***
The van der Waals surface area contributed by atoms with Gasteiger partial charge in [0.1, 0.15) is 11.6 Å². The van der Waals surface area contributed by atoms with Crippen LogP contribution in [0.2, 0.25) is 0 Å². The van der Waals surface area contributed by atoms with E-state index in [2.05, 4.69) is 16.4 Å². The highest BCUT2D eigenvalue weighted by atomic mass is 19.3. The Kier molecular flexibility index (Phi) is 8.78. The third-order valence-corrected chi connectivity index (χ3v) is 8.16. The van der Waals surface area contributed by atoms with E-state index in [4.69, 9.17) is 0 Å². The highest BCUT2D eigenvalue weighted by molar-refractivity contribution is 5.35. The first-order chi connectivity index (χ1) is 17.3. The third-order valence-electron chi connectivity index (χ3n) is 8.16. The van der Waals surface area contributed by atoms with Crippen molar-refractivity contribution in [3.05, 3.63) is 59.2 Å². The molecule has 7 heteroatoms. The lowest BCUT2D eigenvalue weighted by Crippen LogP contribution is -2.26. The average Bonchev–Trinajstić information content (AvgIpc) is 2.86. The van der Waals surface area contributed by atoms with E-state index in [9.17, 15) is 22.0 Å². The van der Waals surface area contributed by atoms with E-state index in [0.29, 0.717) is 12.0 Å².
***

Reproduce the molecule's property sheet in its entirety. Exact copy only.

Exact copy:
The van der Waals surface area contributed by atoms with Gasteiger partial charge in [0.1, 0.15) is 11.6 Å². The van der Waals surface area contributed by atoms with Crippen LogP contribution in [0.2, 0.25) is 0 Å². The van der Waals surface area contributed by atoms with E-state index in [2.05, 4.69) is 16.4 Å². The highest BCUT2D eigenvalue weighted by atomic mass is 19.3. The Kier molecular flexibility index (Phi) is 8.78. The third-order valence-corrected chi connectivity index (χ3v) is 8.16. The van der Waals surface area contributed by atoms with E-state index in [4.69, 9.17) is 0 Å². The highest BCUT2D eigenvalue weighted by molar-refractivity contribution is 5.35. The first-order chi connectivity index (χ1) is 17.3. The third-order valence-electron chi connectivity index (χ3n) is 8.16. The van der Waals surface area contributed by atoms with Crippen molar-refractivity contribution in [3.05, 3.63) is 59.2 Å². The molecule has 7 heteroatoms. The lowest BCUT2D eigenvalue weighted by Crippen LogP contribution is -2.26. The average Bonchev–Trinajstić information content (AvgIpc) is 2.86. The van der Waals surface area contributed by atoms with E-state index in [9.17, 15) is 22.0 Å². The van der Waals surface area contributed by atoms with E-state index in [0.29, 0.717) is 12.0 Å².